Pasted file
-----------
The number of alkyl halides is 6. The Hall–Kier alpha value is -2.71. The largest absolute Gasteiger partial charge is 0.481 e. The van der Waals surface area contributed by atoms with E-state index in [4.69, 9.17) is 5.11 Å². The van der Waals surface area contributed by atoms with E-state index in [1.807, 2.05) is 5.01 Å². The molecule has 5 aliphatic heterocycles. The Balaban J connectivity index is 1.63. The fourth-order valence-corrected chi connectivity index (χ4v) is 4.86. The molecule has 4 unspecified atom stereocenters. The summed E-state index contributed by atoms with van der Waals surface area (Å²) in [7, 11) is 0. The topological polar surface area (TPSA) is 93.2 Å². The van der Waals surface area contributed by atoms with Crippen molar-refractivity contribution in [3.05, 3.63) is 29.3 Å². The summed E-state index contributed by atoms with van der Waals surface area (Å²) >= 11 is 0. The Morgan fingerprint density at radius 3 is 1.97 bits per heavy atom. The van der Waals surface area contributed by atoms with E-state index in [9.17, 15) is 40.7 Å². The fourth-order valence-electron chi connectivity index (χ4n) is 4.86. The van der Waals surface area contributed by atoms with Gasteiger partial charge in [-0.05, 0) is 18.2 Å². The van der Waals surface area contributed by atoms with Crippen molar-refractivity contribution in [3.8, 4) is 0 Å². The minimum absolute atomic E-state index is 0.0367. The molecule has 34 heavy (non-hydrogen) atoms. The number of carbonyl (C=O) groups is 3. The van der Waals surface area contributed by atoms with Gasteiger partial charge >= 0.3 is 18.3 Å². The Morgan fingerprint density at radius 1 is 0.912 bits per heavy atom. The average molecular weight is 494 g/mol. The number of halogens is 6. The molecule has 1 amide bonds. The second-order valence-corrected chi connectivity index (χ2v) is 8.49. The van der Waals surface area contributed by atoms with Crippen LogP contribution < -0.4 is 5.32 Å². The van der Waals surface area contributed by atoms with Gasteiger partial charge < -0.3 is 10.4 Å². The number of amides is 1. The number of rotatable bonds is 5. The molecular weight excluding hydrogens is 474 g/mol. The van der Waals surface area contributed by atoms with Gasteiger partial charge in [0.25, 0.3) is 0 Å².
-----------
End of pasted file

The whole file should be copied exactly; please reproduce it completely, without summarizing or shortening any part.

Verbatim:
The number of alkyl halides is 6. The Hall–Kier alpha value is -2.71. The largest absolute Gasteiger partial charge is 0.481 e. The van der Waals surface area contributed by atoms with E-state index in [4.69, 9.17) is 5.11 Å². The van der Waals surface area contributed by atoms with E-state index in [1.807, 2.05) is 5.01 Å². The molecule has 5 aliphatic heterocycles. The Balaban J connectivity index is 1.63. The fourth-order valence-corrected chi connectivity index (χ4v) is 4.86. The molecule has 4 unspecified atom stereocenters. The summed E-state index contributed by atoms with van der Waals surface area (Å²) in [7, 11) is 0. The topological polar surface area (TPSA) is 93.2 Å². The van der Waals surface area contributed by atoms with Crippen molar-refractivity contribution in [3.05, 3.63) is 29.3 Å². The summed E-state index contributed by atoms with van der Waals surface area (Å²) >= 11 is 0. The Morgan fingerprint density at radius 3 is 1.97 bits per heavy atom. The van der Waals surface area contributed by atoms with E-state index in [9.17, 15) is 40.7 Å². The fourth-order valence-electron chi connectivity index (χ4n) is 4.86. The van der Waals surface area contributed by atoms with Gasteiger partial charge in [-0.05, 0) is 18.2 Å². The van der Waals surface area contributed by atoms with Crippen molar-refractivity contribution in [3.8, 4) is 0 Å². The minimum absolute atomic E-state index is 0.0367. The molecule has 34 heavy (non-hydrogen) atoms. The number of carbonyl (C=O) groups is 3. The van der Waals surface area contributed by atoms with Gasteiger partial charge >= 0.3 is 18.3 Å². The Morgan fingerprint density at radius 1 is 0.912 bits per heavy atom. The average molecular weight is 494 g/mol. The number of halogens is 6. The molecule has 1 amide bonds. The second-order valence-corrected chi connectivity index (χ2v) is 8.49. The van der Waals surface area contributed by atoms with Crippen LogP contribution < -0.4 is 5.32 Å². The van der Waals surface area contributed by atoms with Gasteiger partial charge < -0.3 is 10.4 Å². The number of amides is 1. The number of rotatable bonds is 5. The molecular weight excluding hydrogens is 474 g/mol. The van der Waals surface area contributed by atoms with Gasteiger partial charge in [0.25, 0.3) is 0 Å².